It’s been a while since I last had any action at the bird feeders in my garden. After an initial showdown if blue tits, great tits, and robins trying to get to the last of the seeds at the beginning of lockdown in mid-March, it went very quiet all of a sudden. Apparently this is normal (according to the RSPB anyway), but I did wonder if I needed to step up my feeding game.
So I stocked up on some better quality bird seed, as well as a large bag of meal worms. But apart from a bunch of bullish wood pigeons and a cheeky magpie which were now trying their best to knock the new feeders off the hooks, the small birds which I was hoping to lure back stayed away. Until this week! And this time they brought the whole family and their gold finch mates along!
Pretty much as suddenly as they had all disappeared, the garden was one morning filled with loads of different birds. Unsurprisingly, the meal worm feeder, hanging inside the wooden arch at the back of the garden, was the favourite. I can’t tell you how excited I was about the gold finch in particular. I don’t think I’ve seen one in real life before, so having two frequent my garden was a nice treat.
But, admittedly, even cuter than the gold finch were the young robins. Their flying skills were already pretty impressive, and they’ve clearly been fed quite well over the past few weeks too. But they weren’t quite at the stage yet where they were attempting to feed themselves. So instead, they bounced between the fence and the patio, chirping demandingly at their parents, and basically pretending they hadn’t eaten in weeks. Kids….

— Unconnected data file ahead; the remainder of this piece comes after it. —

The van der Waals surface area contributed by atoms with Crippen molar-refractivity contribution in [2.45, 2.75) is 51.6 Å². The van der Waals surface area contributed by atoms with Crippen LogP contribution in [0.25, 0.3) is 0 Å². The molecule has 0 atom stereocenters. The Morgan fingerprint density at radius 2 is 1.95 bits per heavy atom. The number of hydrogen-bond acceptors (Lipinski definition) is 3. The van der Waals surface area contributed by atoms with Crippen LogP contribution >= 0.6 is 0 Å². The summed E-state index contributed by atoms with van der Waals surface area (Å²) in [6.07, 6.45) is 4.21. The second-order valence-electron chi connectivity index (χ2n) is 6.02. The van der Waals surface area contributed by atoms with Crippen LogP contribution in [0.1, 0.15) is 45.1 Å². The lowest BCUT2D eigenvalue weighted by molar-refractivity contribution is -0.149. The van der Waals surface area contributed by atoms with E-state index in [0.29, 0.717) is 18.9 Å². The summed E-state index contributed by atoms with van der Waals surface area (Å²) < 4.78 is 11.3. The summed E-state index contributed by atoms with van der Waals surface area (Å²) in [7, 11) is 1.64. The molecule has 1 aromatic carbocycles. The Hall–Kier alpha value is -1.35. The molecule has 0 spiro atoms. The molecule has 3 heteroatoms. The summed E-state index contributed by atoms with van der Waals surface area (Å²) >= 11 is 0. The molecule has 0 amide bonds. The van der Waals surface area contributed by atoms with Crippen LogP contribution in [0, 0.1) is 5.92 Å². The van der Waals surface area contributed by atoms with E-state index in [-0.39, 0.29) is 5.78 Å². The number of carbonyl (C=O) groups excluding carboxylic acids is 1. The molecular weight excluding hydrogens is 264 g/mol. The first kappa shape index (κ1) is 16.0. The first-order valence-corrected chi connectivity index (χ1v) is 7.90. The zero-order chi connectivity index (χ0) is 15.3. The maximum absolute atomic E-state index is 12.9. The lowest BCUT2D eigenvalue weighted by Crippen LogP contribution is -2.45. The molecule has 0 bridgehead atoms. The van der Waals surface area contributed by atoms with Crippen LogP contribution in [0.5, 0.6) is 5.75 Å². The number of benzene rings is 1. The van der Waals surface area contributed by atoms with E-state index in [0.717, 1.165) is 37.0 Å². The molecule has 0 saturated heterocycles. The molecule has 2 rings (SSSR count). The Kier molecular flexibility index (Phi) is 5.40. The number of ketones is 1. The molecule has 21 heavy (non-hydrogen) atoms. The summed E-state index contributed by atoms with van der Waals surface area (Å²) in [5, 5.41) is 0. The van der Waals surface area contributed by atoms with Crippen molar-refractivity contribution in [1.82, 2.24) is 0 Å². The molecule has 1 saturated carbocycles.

Their antics were hilarious to watch and even more fun to photograph. And since the action mostly happened siting down, rather than in mid air, I actually managed to capture some decent images too 😉
The featured photo at the top of this post is of a young robin seemingly pointing at the meal worm feeder, demanding to have “one of those”.
It was taken with my Sony A7Riii camera with 100-400mm lens attached. No filters or extender necessary. Taken at 400mm, f5.6, 1250 ISO, 1/800s it was mostly edited in Color Efex Pro with some final tweaks added in Adobe Lightroom.
The series below (do flick through them in sequence, it is quite a funny scene) took place on top of the wooden arch, directly above the meal worm feeder. Taken at 400mm, f5.6, 2000 ISO, 1/1250s these are exclusively edited in Adobe Lightroom, with all settings copied and pasted to all images in the sequence to ensure they all have the same look and feel.
Update: Funnily enough, it has gone quiet again at the feeder now. Every now and then, a single bird makes an appearance, and it’s especially great to see when one of the young robins, who are now able to feed independently take their pick from the meal worm feeder. I can’t wait to see whether they’ll all come back at some point. If I’m still working from home when they do, I’m already looking forward the next set of photos I’ll end up taking on my Sofa Safari 🙂